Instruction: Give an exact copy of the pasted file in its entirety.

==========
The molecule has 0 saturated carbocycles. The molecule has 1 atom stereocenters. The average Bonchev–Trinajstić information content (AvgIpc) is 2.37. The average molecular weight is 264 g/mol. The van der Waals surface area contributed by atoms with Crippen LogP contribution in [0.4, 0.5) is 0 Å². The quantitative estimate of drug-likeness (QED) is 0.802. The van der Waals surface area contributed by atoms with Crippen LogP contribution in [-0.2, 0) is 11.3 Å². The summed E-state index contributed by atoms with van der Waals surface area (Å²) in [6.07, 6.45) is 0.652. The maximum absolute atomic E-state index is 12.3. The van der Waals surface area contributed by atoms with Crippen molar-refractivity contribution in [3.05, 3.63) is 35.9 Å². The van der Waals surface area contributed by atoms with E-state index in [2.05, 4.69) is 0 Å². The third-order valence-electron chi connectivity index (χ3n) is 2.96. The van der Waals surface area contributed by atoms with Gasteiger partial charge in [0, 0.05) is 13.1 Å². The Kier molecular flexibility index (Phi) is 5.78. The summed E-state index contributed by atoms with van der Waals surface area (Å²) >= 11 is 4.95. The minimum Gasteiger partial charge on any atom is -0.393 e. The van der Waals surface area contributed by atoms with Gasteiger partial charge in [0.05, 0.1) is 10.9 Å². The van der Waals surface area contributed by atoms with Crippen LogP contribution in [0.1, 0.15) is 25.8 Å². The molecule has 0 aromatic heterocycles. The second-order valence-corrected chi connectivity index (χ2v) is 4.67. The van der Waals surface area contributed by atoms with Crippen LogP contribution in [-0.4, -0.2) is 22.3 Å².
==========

The molecule has 0 saturated carbocycles. The molecule has 1 atom stereocenters. The average Bonchev–Trinajstić information content (AvgIpc) is 2.37. The average molecular weight is 264 g/mol. The van der Waals surface area contributed by atoms with Crippen LogP contribution in [0.4, 0.5) is 0 Å². The quantitative estimate of drug-likeness (QED) is 0.802. The van der Waals surface area contributed by atoms with Crippen LogP contribution in [-0.2, 0) is 11.3 Å². The summed E-state index contributed by atoms with van der Waals surface area (Å²) in [6.07, 6.45) is 0.652. The maximum absolute atomic E-state index is 12.3. The van der Waals surface area contributed by atoms with Crippen molar-refractivity contribution in [3.05, 3.63) is 35.9 Å². The van der Waals surface area contributed by atoms with E-state index in [2.05, 4.69) is 0 Å². The third-order valence-electron chi connectivity index (χ3n) is 2.96. The van der Waals surface area contributed by atoms with Gasteiger partial charge in [0, 0.05) is 13.1 Å². The Kier molecular flexibility index (Phi) is 5.78. The summed E-state index contributed by atoms with van der Waals surface area (Å²) >= 11 is 4.95. The minimum Gasteiger partial charge on any atom is -0.393 e. The van der Waals surface area contributed by atoms with Gasteiger partial charge in [0.05, 0.1) is 10.9 Å². The van der Waals surface area contributed by atoms with Crippen LogP contribution in [0.1, 0.15) is 25.8 Å². The molecule has 0 aromatic heterocycles. The second-order valence-corrected chi connectivity index (χ2v) is 4.67. The van der Waals surface area contributed by atoms with Crippen LogP contribution in [-0.4, -0.2) is 22.3 Å².